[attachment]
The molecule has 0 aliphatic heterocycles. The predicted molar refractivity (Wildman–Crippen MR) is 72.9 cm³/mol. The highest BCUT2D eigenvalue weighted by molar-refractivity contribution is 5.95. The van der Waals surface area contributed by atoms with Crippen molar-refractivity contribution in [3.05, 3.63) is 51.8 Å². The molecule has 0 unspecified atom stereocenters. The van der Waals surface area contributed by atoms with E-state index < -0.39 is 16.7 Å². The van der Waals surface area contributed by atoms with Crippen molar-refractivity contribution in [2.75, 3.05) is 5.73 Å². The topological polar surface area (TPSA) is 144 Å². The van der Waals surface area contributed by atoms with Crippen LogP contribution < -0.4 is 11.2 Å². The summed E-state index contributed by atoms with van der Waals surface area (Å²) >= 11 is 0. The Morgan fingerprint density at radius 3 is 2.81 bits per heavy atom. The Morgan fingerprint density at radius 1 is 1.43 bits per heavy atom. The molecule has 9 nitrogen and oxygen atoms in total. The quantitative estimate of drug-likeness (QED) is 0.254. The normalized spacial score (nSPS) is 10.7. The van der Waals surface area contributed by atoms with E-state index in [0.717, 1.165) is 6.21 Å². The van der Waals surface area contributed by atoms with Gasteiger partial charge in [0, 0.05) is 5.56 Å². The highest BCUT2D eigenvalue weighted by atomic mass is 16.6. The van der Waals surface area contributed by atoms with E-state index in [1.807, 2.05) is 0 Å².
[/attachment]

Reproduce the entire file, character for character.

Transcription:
The molecule has 0 aliphatic heterocycles. The predicted molar refractivity (Wildman–Crippen MR) is 72.9 cm³/mol. The highest BCUT2D eigenvalue weighted by molar-refractivity contribution is 5.95. The van der Waals surface area contributed by atoms with Crippen molar-refractivity contribution in [3.05, 3.63) is 51.8 Å². The molecule has 0 unspecified atom stereocenters. The van der Waals surface area contributed by atoms with E-state index < -0.39 is 16.7 Å². The van der Waals surface area contributed by atoms with Crippen molar-refractivity contribution in [2.75, 3.05) is 5.73 Å². The topological polar surface area (TPSA) is 144 Å². The van der Waals surface area contributed by atoms with Crippen LogP contribution < -0.4 is 11.2 Å². The summed E-state index contributed by atoms with van der Waals surface area (Å²) >= 11 is 0. The Morgan fingerprint density at radius 3 is 2.81 bits per heavy atom. The Morgan fingerprint density at radius 1 is 1.43 bits per heavy atom. The molecule has 9 nitrogen and oxygen atoms in total. The quantitative estimate of drug-likeness (QED) is 0.254. The normalized spacial score (nSPS) is 10.7. The van der Waals surface area contributed by atoms with E-state index in [0.717, 1.165) is 6.21 Å². The van der Waals surface area contributed by atoms with Gasteiger partial charge in [0, 0.05) is 5.56 Å². The highest BCUT2D eigenvalue weighted by atomic mass is 16.6. The van der Waals surface area contributed by atoms with E-state index in [1.807, 2.05) is 0 Å².